Who Pays to Uproot a Terrace?
By Ronda Kaysen
Q. Twenty years ago, I bought a penthouse condominium on the Upper East Side with a 1,200-square-foot landscaped terrace. Now all the planters must be removed so the terrace can be renovated, as part of a special building project. Because most of them hold mature trees and shrubs, they are too heavy to move, so I will have to spend $8,000 to destroy the containers and the foliage to remove them. After the renovation is complete, I will have to buy new containers and new trees or shrubs, at a cost of $12,000. Am I responsible for paying or is the board responsible?
A. A landscaped terrace is a rarity in the city, a private (and often expensive) oasis. Now, your condo board is asking you to uproot your sanctuary and shell out $20,000 to do the deed and replace it. If this was my secret garden, I would not be pleased.
So who should bear the financial burden of this unpleasant task? The condo’s declaration will provide you with your answer. Usually a terrace is considered “a limited common element,” meaning that the board is responsible for maintaining and repairing the structure, while you are responsible for maintaining all that is on it, said Rachel Sigmund, a real estate lawyer in Manhattan. In other words, you would have to pay to remove the planters and their contents and to replace them, while the board would have to pay to repair the terrace structure.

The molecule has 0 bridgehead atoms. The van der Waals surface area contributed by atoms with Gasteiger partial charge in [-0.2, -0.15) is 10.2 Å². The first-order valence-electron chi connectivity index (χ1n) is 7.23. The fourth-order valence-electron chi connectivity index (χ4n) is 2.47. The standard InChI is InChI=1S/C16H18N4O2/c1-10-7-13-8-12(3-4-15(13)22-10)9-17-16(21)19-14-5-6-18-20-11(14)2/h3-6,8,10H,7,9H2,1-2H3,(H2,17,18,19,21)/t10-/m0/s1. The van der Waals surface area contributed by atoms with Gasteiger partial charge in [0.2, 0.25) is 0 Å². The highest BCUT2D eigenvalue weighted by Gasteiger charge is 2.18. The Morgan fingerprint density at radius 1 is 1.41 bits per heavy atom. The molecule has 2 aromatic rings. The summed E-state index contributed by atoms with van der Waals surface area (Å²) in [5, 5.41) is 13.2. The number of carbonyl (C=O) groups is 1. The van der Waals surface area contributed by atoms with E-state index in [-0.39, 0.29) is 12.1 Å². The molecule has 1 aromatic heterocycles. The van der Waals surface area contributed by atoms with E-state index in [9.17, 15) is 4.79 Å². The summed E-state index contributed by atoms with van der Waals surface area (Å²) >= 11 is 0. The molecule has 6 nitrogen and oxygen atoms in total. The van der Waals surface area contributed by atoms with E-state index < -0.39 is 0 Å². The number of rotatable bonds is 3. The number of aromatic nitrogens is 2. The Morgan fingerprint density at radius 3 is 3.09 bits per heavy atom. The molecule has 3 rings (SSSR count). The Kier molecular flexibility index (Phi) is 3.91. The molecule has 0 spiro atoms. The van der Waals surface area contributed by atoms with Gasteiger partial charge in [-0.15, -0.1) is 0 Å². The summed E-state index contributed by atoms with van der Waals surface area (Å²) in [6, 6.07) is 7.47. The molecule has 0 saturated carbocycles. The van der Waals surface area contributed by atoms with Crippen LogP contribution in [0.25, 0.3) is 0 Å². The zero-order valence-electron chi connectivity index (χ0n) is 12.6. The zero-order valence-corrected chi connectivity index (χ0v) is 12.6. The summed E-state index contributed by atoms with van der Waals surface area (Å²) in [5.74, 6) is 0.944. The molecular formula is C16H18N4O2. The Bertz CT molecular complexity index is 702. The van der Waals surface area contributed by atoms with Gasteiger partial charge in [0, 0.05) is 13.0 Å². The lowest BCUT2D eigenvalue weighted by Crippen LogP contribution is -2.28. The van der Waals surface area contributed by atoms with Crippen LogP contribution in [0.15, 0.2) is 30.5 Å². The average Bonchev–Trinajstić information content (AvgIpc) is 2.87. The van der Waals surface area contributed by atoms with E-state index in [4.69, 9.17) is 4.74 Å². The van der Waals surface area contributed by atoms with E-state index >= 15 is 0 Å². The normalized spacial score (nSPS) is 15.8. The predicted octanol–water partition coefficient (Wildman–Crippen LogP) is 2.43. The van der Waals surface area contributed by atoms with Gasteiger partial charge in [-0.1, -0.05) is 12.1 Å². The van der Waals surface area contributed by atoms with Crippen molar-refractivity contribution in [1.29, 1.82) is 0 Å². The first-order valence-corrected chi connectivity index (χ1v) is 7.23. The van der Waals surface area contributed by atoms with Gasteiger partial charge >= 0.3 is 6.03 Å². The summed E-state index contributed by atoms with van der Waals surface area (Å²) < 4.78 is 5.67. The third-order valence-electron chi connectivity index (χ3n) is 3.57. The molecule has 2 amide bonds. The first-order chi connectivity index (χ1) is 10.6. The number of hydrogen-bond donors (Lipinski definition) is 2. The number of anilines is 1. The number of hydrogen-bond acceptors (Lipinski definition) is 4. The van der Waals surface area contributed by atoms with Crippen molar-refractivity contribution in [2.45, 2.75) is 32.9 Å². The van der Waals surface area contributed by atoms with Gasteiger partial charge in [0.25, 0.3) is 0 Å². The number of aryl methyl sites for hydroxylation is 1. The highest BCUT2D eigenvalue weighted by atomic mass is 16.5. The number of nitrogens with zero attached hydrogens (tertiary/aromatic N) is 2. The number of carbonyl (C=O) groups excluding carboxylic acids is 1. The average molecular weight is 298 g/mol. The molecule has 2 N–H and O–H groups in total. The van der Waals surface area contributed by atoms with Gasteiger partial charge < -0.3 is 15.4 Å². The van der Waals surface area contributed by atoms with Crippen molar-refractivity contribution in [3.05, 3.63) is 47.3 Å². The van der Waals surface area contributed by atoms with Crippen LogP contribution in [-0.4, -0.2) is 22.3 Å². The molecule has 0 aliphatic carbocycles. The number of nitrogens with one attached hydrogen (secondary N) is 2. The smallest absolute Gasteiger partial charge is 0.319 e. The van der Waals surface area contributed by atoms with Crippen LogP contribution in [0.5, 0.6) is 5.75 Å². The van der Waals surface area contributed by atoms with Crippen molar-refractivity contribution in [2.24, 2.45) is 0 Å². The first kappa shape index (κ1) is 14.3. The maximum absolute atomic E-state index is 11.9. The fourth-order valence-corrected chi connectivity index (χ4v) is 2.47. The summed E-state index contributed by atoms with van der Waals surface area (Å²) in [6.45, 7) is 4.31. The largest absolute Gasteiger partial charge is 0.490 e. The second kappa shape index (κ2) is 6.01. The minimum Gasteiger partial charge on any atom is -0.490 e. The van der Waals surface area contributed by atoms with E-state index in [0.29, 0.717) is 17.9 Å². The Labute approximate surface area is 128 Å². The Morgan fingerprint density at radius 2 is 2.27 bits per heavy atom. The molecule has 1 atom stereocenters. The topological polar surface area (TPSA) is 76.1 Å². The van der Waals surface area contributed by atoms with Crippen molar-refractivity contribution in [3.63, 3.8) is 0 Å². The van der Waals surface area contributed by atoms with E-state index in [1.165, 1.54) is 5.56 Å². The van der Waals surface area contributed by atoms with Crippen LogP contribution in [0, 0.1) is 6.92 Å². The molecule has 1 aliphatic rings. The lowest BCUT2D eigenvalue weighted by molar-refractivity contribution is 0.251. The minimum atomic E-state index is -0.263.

But you may be able to offset some of the costs. You could file a claim with your homeowner’s insurance to cover the costs of demolishing and replacing the planters, Ms. Sigmund said.
You may also be able to get some help from the board. “I have heard of buildings paying for the demolition” and removal of the plants, said Amber Freda, a landscape designer, who noted that your cost estimates sound typical. Still, she added, “I have not ever heard of a building paying for a new garden after the renovations are completed.”
But you may be able to work out a deal with the board to reimburse you for out-of-pocket expenses that are not covered by your insurance, Ms. Sigmund said, particularly if the building is doing work required by city rules, like repairing the facade.
NYT Ask Real Estate, July 8 2017